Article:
A Tutorial on Clustering Algorithms
Introduction  Kmeans  Fuzzy Cmeans  Hierarchical  Mixture of Gaussians  Links
KMeans
Clustering
The
Algorithm
Kmeans (MacQueen, 1967) is one of the simplest unsupervised
learning algorithms that solve the well known clustering problem. The procedure
follows a simple and easy way to classify a given data set through a certain
number of clusters (assume k clusters) fixed a priori. The main idea is to define
k centroids, one for each cluster. These centroids shoud be placed in a cunning
way because of different location causes different result. So, the better choice
is to place them as much as possible far away from each other. The next step
is to take each point belonging to a given data set and associate it to the
nearest centroid. When no point is pending, the first step is completed and
an early groupage is done. At this point we need to recalculate k new centroids
as barycenters of the clusters resulting from the previous step. After we have
these k new centroids, a new binding has to be done between the same data set
points and the nearest new centroid. A loop has been generated. As a result
of this loop we may notice that the k centroids change their location step by
step until no more changes are done. In other words centroids do not move any
more.
Finally, this algorithm aims at minimizing an objective function, in
this case a squared error function. The objective function
,
where is a chosen distance measure between a data point and the cluster centre , is an indicator of the distance of the n data points from their respective cluster centres.
The algorithm is composed of the following steps:

Although it can be proved that the procedure will always terminate, the kmeans algorithm does not necessarily find the most optimal configuration, corresponding to the global objective function minimum. The algorithm is also significantly sensitive to the initial randomly selected cluster centres. The kmeans algorithm can be run multiple times to reduce this effect.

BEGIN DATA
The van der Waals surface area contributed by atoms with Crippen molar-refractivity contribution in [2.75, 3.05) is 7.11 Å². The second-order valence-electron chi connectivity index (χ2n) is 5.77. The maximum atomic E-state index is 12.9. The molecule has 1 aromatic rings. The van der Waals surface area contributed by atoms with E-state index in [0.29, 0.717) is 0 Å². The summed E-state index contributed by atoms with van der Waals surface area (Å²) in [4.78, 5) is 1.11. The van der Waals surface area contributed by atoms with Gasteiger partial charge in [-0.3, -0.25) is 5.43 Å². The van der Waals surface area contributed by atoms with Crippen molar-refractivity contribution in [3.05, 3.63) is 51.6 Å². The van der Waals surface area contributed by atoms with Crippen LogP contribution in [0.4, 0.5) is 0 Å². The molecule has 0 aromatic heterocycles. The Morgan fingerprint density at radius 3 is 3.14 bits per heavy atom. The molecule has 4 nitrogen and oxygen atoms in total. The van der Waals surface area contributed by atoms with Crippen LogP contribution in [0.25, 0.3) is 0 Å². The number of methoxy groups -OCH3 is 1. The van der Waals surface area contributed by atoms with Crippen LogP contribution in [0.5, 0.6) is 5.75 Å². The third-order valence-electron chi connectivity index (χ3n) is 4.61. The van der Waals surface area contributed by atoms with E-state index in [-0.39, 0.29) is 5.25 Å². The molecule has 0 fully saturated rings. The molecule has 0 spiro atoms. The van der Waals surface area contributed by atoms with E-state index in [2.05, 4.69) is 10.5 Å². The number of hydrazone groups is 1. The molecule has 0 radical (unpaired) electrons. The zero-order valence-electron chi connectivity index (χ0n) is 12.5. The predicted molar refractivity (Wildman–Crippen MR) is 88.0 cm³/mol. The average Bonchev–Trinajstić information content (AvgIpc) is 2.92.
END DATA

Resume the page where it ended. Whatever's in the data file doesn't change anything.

Kmeans is a simple algorithm that has been adapted to many problem domains. As we are going to see, it is a good candidate for extension to work with fuzzy feature vectors.
An
example
Suppose that we have n sample feature
vectors x_{1}, x_{2}, ...,
x_{n} all from the same class, and we know that they
fall into k compact clusters, k < n. Let m_{i} be
the mean of the vectors in cluster i. If the clusters are well separated, we
can use a minimumdistance classifier to separate them. That is, we can say
that x is in cluster i if  x  m_{i}
 is the minimum of all the k distances. This suggests the following procedure
for finding the k means:
Here is an example showing how the means m_{1} and m_{2} move into the centers of two clusters.
Remarks
This is a simple version of the kmeans procedure. It can be viewed as a greedy
algorithm for partitioning the n samples into k clusters so as to minimize the
sum of the squared distances to the cluster centers. It does have some weaknesses:
This last problem is particularly troublesome, since we often have no way of knowing how many clusters exist. In the example shown above, the same algorithm applied to the same data produces the following 3means clustering. Is it better or worse than the 2means clustering?
Unfortunately there is no general theoretical solution to find the optimal number of clusters for any given data set. A simple approach is to compare the results of multiple runs with different k classes and choose the best one according to a given criterion (for instance the Schwarz Criterion  see Moore's slides), but we need to be careful because increasing k results in smaller error function values by definition, but also an increasing risk of overfitting.
Bibliography